— Lucinda G.
Clever, nuanced, and weird, Tenth of December is a short story collection that manages to venture into uncomfortable places in a very entertaining way. Saunders explores questions of morality and personal responsibility with a lightness of touch and an irresistible charm — while he may create narrators that seem shortsighted or foolish at times, he clearly has affection for all his characters. Standouts in the collection include "Victory Lap," following two adolescent kids whose fight or flight reactions get put to the test, "Home," a heart-wrenching portrait of a shell-shocked veteran, and the dystopian tale "Escape From Spiderhead."
— Renee P.
Etgar Keret is so smart and funny that you’ll forgive him for imagining a third-term Trump administration in “Arctic Lizard,” one of the many brief satirical pieces in his new collection. From a debate between a father and son, who, watching a man teeter on a roof, can’t decide if he’s suicidal or a superhero, to a very dark story about a child Hitler clone being raised for slaughter by a Holocaust survivor, the 22 stories in Fly Already call one’s attention to humanity’s propensity for error, and to the ways we are also (pathetically) well-intentioned.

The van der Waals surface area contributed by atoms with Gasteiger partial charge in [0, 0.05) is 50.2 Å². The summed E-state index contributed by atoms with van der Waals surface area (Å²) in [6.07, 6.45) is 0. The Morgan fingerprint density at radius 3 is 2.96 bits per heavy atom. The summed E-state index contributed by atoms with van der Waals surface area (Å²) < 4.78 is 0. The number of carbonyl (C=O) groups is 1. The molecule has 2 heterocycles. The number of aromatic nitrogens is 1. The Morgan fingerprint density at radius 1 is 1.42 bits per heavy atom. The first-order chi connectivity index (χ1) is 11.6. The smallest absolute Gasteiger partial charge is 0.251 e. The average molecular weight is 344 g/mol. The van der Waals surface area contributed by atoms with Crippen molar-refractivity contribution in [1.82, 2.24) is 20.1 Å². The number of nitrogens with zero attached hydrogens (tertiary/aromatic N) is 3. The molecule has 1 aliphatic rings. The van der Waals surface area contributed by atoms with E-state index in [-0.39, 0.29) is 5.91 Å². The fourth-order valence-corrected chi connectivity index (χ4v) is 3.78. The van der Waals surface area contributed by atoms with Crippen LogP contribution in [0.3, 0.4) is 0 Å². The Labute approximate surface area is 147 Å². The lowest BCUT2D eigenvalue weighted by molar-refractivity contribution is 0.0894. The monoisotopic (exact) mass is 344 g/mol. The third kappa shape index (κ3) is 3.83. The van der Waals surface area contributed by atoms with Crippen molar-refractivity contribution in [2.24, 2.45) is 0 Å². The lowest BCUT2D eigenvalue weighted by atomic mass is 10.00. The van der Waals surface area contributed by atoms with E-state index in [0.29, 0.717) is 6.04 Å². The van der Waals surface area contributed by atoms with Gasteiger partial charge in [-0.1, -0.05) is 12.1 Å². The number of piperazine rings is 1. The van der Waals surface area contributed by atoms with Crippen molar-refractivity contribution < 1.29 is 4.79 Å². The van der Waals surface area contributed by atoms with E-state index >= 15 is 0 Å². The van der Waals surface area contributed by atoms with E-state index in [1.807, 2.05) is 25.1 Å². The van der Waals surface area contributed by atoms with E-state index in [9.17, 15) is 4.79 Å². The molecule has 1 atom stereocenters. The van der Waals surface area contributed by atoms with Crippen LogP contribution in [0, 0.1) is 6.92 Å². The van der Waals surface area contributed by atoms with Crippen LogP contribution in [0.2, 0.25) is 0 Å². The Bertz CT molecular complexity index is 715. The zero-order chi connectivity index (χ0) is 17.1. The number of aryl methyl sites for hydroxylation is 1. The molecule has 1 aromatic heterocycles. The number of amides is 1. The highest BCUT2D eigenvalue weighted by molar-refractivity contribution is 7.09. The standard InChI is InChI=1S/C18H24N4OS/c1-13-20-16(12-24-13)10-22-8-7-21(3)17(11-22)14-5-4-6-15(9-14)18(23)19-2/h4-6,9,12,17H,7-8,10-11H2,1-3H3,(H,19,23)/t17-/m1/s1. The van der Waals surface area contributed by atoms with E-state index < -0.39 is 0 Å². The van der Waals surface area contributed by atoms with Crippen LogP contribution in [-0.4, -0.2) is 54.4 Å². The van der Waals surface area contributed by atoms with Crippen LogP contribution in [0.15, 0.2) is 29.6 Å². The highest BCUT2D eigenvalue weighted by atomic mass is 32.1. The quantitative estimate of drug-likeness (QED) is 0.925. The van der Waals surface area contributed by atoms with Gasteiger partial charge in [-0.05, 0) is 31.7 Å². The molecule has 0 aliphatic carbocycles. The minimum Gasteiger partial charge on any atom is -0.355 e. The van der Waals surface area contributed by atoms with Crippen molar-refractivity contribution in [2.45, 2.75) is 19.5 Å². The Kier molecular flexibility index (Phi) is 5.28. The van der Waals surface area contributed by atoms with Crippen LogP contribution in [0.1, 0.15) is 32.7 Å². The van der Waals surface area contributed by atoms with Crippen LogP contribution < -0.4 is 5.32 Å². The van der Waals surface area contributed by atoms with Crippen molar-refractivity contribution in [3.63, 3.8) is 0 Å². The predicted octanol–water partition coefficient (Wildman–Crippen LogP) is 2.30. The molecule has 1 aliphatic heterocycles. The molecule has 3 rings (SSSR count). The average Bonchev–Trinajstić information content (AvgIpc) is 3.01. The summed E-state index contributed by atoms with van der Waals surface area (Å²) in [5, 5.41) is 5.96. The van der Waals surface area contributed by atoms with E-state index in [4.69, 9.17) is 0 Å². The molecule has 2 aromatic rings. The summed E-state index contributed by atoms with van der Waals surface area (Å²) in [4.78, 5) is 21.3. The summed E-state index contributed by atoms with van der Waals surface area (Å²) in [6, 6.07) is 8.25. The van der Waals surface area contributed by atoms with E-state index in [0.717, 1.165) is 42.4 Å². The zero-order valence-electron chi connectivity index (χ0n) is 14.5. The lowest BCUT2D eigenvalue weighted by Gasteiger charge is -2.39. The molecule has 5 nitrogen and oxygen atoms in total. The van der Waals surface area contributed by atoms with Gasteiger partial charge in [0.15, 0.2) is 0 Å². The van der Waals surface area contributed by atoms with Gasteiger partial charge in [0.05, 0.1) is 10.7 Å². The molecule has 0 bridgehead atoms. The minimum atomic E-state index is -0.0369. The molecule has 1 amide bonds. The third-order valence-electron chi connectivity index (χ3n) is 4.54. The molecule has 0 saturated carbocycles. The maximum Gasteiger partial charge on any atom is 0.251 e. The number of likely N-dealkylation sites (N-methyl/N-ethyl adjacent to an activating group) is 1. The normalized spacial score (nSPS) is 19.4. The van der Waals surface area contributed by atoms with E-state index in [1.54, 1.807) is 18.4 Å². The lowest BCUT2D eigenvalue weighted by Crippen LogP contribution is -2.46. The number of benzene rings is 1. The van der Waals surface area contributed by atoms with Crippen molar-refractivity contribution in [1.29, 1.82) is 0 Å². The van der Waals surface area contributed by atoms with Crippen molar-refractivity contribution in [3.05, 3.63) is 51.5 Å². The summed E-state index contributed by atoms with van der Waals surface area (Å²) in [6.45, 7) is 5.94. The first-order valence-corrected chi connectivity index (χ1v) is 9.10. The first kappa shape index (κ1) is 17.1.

— Moses M.
Florida, the place, isn't high on my list of potential vacation spots (sorry, Sunshine State!). Florida, the book, is a different story: I wanted to crawl inside this collection and live there. Lauren Groff has proven her talent time and again and her latest is no exception — she inhabits every character fully and creates complex emotional landscapes that are as lush and tangled as the book's namesake. Whether she's writing about a pair of abandoned sisters, a troubled woman observing her neighborhood on solitary nighttime jogs, or a boy molded by his violent and unpredictable father, every piece is a complete, perfect thing. The result is a collection of unpretentious stories that are dazzling enough to make you squint.
— Lauren P.
I love the weirdness of Kelly Link. The wildly varied, imaginative stories in Get in Trouble tweak realism just enough to give the reader a pleasantly twitchy, squirmy feeling, insinuating that the malevolent forces snaking through the storylines aren’t consigned to fiction. It’s been a few years since I read Get in Trouble, but the stories still occasionally stop me in my tracks; I haven’t forgotten the eeriness of siblings locked their future crypt, or of teenage girls falling for talking dolls, and neither will you.
— Rhianna W.
Is this cheating? If you feel paralyzed by the idea of choosing just one short story collection, pick up the 2019 edition of the Best American Short Stories series instead. The beauty of this collection is that you can skip the stories that don’t immediately engage you, read stories by well-known masters of the form, and be introduced to new favorites. Edited by Anthony Doerr (All the Light We Cannot See), the 2019 anthology is a perfect fit for folks who want to read something really good, but don’t have the mental or emotional wavelength to commit to a full volume right now.
— Matt K.